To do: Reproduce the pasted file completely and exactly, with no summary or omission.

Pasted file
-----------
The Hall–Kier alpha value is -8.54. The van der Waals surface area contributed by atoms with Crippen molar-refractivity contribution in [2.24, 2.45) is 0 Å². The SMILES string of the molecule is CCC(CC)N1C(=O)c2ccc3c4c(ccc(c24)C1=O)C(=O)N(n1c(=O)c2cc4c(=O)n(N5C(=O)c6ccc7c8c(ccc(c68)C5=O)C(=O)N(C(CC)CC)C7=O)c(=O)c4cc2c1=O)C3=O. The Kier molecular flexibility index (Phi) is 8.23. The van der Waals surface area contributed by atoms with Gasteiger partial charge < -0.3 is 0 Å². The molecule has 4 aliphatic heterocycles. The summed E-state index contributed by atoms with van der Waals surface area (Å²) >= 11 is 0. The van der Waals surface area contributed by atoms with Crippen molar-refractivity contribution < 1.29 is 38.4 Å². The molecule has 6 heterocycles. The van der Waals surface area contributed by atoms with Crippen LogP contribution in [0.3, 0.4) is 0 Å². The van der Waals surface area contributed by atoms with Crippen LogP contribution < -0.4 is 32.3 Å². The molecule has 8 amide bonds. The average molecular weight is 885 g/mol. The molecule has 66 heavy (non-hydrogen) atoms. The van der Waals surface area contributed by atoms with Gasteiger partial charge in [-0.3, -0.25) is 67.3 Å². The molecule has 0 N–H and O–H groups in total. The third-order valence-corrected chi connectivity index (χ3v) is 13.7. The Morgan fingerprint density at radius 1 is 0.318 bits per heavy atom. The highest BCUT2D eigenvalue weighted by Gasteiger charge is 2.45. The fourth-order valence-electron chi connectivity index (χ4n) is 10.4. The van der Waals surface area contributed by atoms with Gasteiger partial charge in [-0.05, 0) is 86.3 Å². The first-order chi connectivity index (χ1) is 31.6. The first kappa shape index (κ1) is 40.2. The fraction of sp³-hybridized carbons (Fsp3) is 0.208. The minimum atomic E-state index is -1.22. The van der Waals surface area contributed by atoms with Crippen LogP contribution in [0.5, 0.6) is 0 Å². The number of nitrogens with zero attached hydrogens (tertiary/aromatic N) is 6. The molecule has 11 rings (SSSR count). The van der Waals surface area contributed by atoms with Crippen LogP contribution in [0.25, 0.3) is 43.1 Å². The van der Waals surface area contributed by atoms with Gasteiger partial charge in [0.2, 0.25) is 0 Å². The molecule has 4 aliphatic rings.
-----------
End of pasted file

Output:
The Hall–Kier alpha value is -8.54. The van der Waals surface area contributed by atoms with Crippen molar-refractivity contribution in [2.24, 2.45) is 0 Å². The SMILES string of the molecule is CCC(CC)N1C(=O)c2ccc3c4c(ccc(c24)C1=O)C(=O)N(n1c(=O)c2cc4c(=O)n(N5C(=O)c6ccc7c8c(ccc(c68)C5=O)C(=O)N(C(CC)CC)C7=O)c(=O)c4cc2c1=O)C3=O. The Kier molecular flexibility index (Phi) is 8.23. The van der Waals surface area contributed by atoms with Gasteiger partial charge < -0.3 is 0 Å². The molecule has 4 aliphatic heterocycles. The summed E-state index contributed by atoms with van der Waals surface area (Å²) >= 11 is 0. The van der Waals surface area contributed by atoms with Crippen molar-refractivity contribution < 1.29 is 38.4 Å². The molecule has 6 heterocycles. The van der Waals surface area contributed by atoms with Crippen LogP contribution in [0.3, 0.4) is 0 Å². The van der Waals surface area contributed by atoms with Crippen LogP contribution < -0.4 is 32.3 Å². The molecule has 8 amide bonds. The average molecular weight is 885 g/mol. The molecule has 66 heavy (non-hydrogen) atoms. The van der Waals surface area contributed by atoms with Gasteiger partial charge in [-0.3, -0.25) is 67.3 Å². The molecule has 0 N–H and O–H groups in total. The third-order valence-corrected chi connectivity index (χ3v) is 13.7. The Morgan fingerprint density at radius 1 is 0.318 bits per heavy atom. The highest BCUT2D eigenvalue weighted by Gasteiger charge is 2.45. The fourth-order valence-electron chi connectivity index (χ4n) is 10.4. The van der Waals surface area contributed by atoms with Gasteiger partial charge in [-0.05, 0) is 86.3 Å². The first-order chi connectivity index (χ1) is 31.6. The first kappa shape index (κ1) is 40.2. The fraction of sp³-hybridized carbons (Fsp3) is 0.208. The minimum atomic E-state index is -1.22. The van der Waals surface area contributed by atoms with Crippen LogP contribution in [0.5, 0.6) is 0 Å². The number of nitrogens with zero attached hydrogens (tertiary/aromatic N) is 6. The molecule has 11 rings (SSSR count). The van der Waals surface area contributed by atoms with Crippen LogP contribution in [0.25, 0.3) is 43.1 Å². The van der Waals surface area contributed by atoms with Gasteiger partial charge in [0.2, 0.25) is 0 Å². The molecule has 4 aliphatic rings.